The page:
For the burst of flavor lemons provide, the calories are pretty minimal at a mere 12 for the juice of one. Lemons are also an excellent source of the antioxidant vitamin C, providing over one third of your daily dose. It’ll also give you a splash of folate, vitamin B6, thiamin, magnesium and potassium.
Lemon juice isn’t the only way to add flavor to dishes. These waffles use grated lemon zest for an extra special burst of flavor.
Recipe: Lemon and Walnut Waffles
Dazzle guests with this easy appetizer made with a few simple ingredients: toasted bread, lemon juice, parsley, garlic and olive oil.
Recipe: Lemon-Parsley Bruschetta
Paprika is made from grinding the dried pods of sweet red peppers. The various types demonstrate different flavor profiles – some are sweet and mild, others are deeper with more heat. The majority of these spices originate from Spain and Hungary, but paprika is also produced domestically in California.
One teaspoon of paprika contains 6 calories and a pretty staggering dose of vitamin A – 21-perecent of the daily recommendation! You’ll also find small amounts of minerals like iron, copper and zinc.
To celebrate National Hot Tea Month we thought we’d highlight some of the more unique things you can do with brewed tea. Steep a pot of green tea and save the leftovers for this amazing smoothie. Perfect for breakfast or post-workout, tea perks up this refreshing smoothie, adding flavor and antioxidants for virtually no additional calories.
The numbers are in for the top recipes of 2012 and the results reveal that chicken continues to be a winning lean protein choice — with fish not far behind — plus a few comfort food favorites made the list, like macaroni and cheese and breakfast burritos. What will the new year bring? Can we expect to see more kale and chard on our plates alongside the chicken?
10. Apple Muffins: Ellie Krieger replaces butter with applesauce in these muffins which doesn’t just make them more nutritious, it also makes them extra moist.
9. Fish Tacos With Chipotle Cream: Pile marinated fish, cabbage, corn and chipotle-spiked yogurt sauce into corn tortillas for an instant fiesta.
8. Herbed Quinoa: Giada DeLaurentiis dresses this quick-cooking, protein-packed grain with a simple herb-and-lemon vinaigrette for a super simple, pairs-with-anything side dish.
7. Three-Cheese Macaroni: This comfort food classic is made with muenster, cheddar and Parmesan cheeses, plus steamed cauliflower for an extra serving of veggies.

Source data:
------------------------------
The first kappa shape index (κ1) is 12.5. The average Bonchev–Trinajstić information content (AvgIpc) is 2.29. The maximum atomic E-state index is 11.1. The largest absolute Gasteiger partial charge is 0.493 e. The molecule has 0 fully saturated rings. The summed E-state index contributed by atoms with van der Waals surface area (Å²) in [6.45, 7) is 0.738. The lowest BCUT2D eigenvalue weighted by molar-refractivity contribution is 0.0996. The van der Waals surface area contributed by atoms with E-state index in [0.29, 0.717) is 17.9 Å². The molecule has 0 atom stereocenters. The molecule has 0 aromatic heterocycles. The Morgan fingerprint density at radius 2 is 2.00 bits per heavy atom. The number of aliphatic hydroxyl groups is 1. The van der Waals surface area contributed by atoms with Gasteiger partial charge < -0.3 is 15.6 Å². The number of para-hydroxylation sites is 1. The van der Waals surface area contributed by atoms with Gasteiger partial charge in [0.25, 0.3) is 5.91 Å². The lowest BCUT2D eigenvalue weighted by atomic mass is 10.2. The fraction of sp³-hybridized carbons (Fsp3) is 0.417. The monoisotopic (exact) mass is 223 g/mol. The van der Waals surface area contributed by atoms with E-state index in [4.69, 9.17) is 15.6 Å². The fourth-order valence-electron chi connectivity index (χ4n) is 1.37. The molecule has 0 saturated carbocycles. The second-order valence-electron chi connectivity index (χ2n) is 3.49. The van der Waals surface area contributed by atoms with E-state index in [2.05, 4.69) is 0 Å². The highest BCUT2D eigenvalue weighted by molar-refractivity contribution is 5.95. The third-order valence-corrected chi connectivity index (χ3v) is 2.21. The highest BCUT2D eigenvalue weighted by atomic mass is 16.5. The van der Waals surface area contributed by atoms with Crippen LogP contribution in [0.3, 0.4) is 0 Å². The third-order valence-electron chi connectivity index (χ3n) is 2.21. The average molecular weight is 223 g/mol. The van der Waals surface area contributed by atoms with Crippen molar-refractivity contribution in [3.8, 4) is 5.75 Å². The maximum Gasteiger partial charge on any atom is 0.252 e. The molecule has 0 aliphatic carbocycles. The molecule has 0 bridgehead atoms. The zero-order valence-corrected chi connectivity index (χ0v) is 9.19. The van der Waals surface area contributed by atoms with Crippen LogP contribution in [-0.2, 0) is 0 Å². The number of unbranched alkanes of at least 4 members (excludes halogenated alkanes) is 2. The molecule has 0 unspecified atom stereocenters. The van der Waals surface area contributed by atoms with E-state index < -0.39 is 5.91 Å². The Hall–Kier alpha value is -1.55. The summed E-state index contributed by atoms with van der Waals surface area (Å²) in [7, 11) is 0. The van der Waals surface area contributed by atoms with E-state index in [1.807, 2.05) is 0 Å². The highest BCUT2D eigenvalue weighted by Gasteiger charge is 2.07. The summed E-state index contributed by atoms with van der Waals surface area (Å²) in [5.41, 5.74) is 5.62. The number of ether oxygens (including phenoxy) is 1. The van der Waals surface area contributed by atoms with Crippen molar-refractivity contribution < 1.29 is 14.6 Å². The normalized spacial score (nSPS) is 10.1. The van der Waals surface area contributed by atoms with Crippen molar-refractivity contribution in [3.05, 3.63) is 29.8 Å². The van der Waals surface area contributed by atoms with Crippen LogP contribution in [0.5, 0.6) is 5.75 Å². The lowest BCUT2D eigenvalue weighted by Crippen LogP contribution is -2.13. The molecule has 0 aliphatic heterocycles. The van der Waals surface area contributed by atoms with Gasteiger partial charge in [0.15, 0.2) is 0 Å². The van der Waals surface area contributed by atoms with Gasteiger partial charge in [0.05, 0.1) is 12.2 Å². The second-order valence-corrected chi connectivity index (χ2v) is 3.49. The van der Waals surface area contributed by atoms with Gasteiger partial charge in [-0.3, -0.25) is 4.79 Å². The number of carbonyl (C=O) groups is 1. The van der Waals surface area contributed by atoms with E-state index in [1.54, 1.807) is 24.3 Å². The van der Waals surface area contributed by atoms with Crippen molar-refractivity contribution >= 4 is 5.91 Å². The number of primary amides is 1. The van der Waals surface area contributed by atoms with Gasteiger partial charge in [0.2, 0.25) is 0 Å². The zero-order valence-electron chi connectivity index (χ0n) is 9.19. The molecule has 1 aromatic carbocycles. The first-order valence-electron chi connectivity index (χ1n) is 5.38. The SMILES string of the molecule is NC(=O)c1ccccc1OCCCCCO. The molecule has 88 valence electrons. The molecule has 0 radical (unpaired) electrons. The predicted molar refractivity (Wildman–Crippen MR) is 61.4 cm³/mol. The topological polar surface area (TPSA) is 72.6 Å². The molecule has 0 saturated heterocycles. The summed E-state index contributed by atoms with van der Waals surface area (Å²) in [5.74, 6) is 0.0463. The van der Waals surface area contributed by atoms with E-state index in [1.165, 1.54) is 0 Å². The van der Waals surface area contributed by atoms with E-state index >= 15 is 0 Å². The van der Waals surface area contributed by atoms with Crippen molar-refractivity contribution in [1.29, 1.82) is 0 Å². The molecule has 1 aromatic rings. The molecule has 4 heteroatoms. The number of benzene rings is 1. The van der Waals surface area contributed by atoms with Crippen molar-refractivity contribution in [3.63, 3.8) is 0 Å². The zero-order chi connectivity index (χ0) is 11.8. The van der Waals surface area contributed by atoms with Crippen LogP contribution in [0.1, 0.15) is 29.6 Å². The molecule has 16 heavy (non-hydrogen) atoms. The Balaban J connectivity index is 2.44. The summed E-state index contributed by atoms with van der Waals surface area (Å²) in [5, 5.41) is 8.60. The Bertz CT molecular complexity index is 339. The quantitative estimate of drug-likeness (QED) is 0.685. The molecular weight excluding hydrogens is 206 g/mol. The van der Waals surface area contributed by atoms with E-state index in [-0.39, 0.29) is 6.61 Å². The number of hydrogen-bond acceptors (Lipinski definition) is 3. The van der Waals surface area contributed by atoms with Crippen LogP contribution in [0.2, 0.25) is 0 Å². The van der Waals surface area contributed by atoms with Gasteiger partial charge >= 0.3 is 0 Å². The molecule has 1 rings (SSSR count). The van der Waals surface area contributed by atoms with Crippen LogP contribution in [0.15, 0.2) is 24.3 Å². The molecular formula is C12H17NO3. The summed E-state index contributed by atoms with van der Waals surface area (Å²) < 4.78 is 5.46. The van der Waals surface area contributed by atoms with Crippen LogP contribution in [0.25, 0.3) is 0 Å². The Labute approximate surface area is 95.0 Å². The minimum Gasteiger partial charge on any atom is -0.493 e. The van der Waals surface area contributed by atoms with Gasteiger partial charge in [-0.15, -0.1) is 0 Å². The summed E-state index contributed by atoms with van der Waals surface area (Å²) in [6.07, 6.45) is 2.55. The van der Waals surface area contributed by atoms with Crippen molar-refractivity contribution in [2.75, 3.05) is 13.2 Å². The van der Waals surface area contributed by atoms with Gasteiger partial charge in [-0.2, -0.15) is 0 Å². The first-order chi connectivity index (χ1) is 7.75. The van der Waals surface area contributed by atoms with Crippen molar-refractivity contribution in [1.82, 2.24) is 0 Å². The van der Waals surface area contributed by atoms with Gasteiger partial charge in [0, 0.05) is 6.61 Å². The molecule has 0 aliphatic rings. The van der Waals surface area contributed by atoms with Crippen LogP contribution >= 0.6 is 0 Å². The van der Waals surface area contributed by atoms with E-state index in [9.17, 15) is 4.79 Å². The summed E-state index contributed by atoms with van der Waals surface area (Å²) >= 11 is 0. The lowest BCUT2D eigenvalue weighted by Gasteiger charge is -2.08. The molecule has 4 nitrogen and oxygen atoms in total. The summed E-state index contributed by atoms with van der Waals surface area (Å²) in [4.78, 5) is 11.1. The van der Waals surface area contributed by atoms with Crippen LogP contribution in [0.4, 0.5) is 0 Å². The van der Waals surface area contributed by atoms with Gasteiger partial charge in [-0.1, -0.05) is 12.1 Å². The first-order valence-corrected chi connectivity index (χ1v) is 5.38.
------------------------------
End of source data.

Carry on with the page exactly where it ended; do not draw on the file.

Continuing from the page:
6. Chicken Saltimbocca (above): Giada’s stuffed chicken sounds decadent, but the calories in this classic Italian chicken dish are kept low by using small amounts of boldly-flavored ingredients like prosciutto and Parmesan cheese.
The New Year is almost here and we’re all excited about what 2013 will bring. But when it comes to that last string of holiday parties, do you know what food you are going to bring to the table? It has to complement your New Year’s resolution and be tasty enough to enjoy. Here’s your solution: savory red pepper dip made with your skinny jeans and taste buds in mind.
Not only does this power dip contain one of my favorite vegetables, red bell peppers, but it is also soaring with fiber and vitamins. In this recipe, cashews and chickpeas add a subtle crunch and boost of nutrients to your plate.
What some people believe makes a red pepper dip, or any other dip for that matter, taste delicious is added cheese or butter; but there is no need for these empty calories. One of my healthy holiday secrets is to replace butter with healthier oils, and in this case, olive oil. Lean on your friend, the dutiful food processor, to whip these ingredients together and make a smooth dip you can serve as an appetizer with gluten-free crackers or as condiment for your main dish such as fish tacos, burritos or chicken. You’ll quickly see how this simple recipe is one of the easiest health switches you can make. Believe me, you’ll want to whip up a batch of dip each week to store in your fridge and serve with breakfast eggs instead of ketchup, lunchtime sandwiches instead of mayonnaise and afternoon snacks such as crudités.